My nine year old friend Grace wants to be a scientist when she grows up. She believes that it is very important for girls to want and be able to be scientists. She thinks that if more girls did science, Australia’s productivity could rise, instead of falling as has been predicted.
She was curious as to why more girls don’t do science, so she conducted an experiment to try to find out more.
Grace asked her own science class, and one at a similar school, to complete the Implicit Attitude Test.
The Implicit Attitude Test measures the implicit associations we hold, in this case, about gender and science/humanities. Most people readily associate men with science, and women with humanities. Even if we consciously have egalitarian beliefs, the IAT research tells us that most of us unconsciously hold gender-biased beliefs.
Grace was shocked to learn that most of her nine year old classmates had unconscious gender beliefs. She did not expect this to be the case. In her research, both boys and girls had implicit beliefs that boys do science and girls do humanities.
One of the two schools has a special science program, and Grace was relieved to find that the girls participating in that program saw themselves as being equally good at science as the boys. Girls from the other school saw themselves as being half as good. The good news is that special science programs can help increase girls’ confidence in their abilities.
(The bad news is that none of students, boys or girls, were terribly interested in pursuing a career in science.)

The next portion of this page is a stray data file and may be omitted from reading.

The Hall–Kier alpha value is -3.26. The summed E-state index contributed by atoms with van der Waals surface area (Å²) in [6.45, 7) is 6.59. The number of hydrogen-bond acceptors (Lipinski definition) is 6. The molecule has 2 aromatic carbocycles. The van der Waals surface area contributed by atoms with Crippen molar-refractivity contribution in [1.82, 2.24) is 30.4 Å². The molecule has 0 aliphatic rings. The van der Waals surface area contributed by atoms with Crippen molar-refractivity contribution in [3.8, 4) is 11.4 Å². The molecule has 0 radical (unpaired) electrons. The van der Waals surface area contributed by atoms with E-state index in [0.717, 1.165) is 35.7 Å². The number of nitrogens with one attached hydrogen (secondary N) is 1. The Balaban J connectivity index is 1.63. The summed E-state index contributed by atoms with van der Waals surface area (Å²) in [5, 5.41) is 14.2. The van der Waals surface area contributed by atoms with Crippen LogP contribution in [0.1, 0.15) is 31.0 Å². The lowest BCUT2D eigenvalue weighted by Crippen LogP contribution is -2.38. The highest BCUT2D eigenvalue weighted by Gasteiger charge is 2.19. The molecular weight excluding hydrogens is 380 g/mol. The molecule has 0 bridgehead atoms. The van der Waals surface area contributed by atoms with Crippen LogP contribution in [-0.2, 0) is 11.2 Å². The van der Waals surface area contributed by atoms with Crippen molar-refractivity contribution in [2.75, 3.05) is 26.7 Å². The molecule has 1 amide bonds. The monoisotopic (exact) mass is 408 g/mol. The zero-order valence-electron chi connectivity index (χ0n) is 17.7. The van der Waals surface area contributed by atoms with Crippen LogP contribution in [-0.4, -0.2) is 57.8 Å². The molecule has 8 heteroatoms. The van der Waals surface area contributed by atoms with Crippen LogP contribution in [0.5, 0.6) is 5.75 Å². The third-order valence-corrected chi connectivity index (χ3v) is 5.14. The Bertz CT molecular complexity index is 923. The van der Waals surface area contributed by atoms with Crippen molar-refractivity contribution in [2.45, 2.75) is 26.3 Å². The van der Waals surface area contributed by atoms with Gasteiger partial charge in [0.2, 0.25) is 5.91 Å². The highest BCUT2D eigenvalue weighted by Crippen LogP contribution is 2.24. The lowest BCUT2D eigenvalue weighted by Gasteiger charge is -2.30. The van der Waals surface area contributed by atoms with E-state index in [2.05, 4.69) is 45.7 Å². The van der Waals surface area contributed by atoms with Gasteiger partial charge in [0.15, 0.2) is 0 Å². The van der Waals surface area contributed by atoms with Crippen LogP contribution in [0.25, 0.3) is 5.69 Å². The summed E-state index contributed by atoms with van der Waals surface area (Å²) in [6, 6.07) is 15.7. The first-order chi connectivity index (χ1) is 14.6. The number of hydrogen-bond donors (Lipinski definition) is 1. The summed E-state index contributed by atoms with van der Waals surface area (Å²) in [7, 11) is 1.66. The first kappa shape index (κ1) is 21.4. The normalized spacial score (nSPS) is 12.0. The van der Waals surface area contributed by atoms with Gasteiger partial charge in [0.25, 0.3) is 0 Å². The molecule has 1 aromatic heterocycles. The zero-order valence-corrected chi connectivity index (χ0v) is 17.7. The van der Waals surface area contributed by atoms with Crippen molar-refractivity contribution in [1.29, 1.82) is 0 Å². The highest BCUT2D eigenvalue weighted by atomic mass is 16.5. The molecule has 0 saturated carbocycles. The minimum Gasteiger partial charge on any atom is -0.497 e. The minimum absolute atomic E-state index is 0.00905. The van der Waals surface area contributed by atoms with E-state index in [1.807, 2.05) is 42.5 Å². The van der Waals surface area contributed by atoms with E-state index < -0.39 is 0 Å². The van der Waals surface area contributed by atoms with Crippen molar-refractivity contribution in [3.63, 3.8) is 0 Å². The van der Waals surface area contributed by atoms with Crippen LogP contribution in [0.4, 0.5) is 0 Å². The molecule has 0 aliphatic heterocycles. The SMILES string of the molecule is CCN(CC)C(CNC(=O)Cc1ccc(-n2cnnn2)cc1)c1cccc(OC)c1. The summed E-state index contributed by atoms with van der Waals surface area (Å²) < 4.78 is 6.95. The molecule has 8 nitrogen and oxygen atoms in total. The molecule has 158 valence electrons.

The dearth of women in science is a real challenge, and one that’s got my attention right now. Even more so after discussing Grace’s experiment with her.
I’m a strong advocate for gender balanced leadership. And one challenge to achieving balanced senior leadership in businesses is that qualifications in STEM areas count. STEM qualifications are important in gaining access to important line and operational roles, so critical to the leadership pipeline.
I’ve recently written on why there are so few women in science for the Centre for Workplace Leadership at University of Melbourne. Here’s a snapshot of the ways in which unconscious bias affects the decisions of girls, teachers, families and bosses, all of which mean that so few girls enroll in a science degree.
That helps us understand the weight of the challenge of pursuing a career in STEM for girls.
How to change that? What can you do if you are Grace’s parent, teacher, or friend, to help Grace pursue her dream of being a scientist?
You can enlighten yourself by knowing your own implicit beliefs and how they impact what you do and how you decide, and how that affects the choices that Grace makes. You can enlighten Grace by helping her to understand how her own implicit beliefs affect her. Challenge anything that limits choice.
You can expose Grace to role models, including girls and women at all ages and career stages, as they engage with science. While stories about successful women in science and tech have value, the greatest value comes from role models who are accessible and with whom Grace can directly interact. Role models with whom there are positive relationships inoculate girls against the negatives listed above. Find those role models.
Encourage Grace to pursue her dream, watch your language and always stay positive. Girls can!
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